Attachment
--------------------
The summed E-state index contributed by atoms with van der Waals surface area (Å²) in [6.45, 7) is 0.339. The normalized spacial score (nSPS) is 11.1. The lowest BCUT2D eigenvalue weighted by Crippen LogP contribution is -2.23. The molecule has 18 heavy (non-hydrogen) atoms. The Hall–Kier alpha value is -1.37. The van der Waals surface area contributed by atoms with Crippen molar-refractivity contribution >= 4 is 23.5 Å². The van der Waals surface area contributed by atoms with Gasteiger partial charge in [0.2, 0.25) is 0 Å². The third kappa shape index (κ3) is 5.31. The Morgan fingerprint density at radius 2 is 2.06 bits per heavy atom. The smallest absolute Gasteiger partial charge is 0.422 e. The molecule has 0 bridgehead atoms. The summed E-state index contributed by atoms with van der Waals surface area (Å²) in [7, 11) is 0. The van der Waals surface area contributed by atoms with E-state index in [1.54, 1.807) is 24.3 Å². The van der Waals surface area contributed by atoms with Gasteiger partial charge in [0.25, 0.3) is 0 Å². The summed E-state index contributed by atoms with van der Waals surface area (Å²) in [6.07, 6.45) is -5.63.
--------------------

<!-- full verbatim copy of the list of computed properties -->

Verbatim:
The summed E-state index contributed by atoms with van der Waals surface area (Å²) in [6.45, 7) is 0.339. The normalized spacial score (nSPS) is 11.1. The lowest BCUT2D eigenvalue weighted by Crippen LogP contribution is -2.23. The molecule has 18 heavy (non-hydrogen) atoms. The Hall–Kier alpha value is -1.37. The van der Waals surface area contributed by atoms with Crippen molar-refractivity contribution >= 4 is 23.5 Å². The van der Waals surface area contributed by atoms with Gasteiger partial charge in [0.2, 0.25) is 0 Å². The third kappa shape index (κ3) is 5.31. The Morgan fingerprint density at radius 2 is 2.06 bits per heavy atom. The smallest absolute Gasteiger partial charge is 0.422 e. The molecule has 0 bridgehead atoms. The summed E-state index contributed by atoms with van der Waals surface area (Å²) in [7, 11) is 0. The van der Waals surface area contributed by atoms with E-state index in [1.54, 1.807) is 24.3 Å². The van der Waals surface area contributed by atoms with Gasteiger partial charge in [0.25, 0.3) is 0 Å². The summed E-state index contributed by atoms with van der Waals surface area (Å²) in [6.07, 6.45) is -5.63.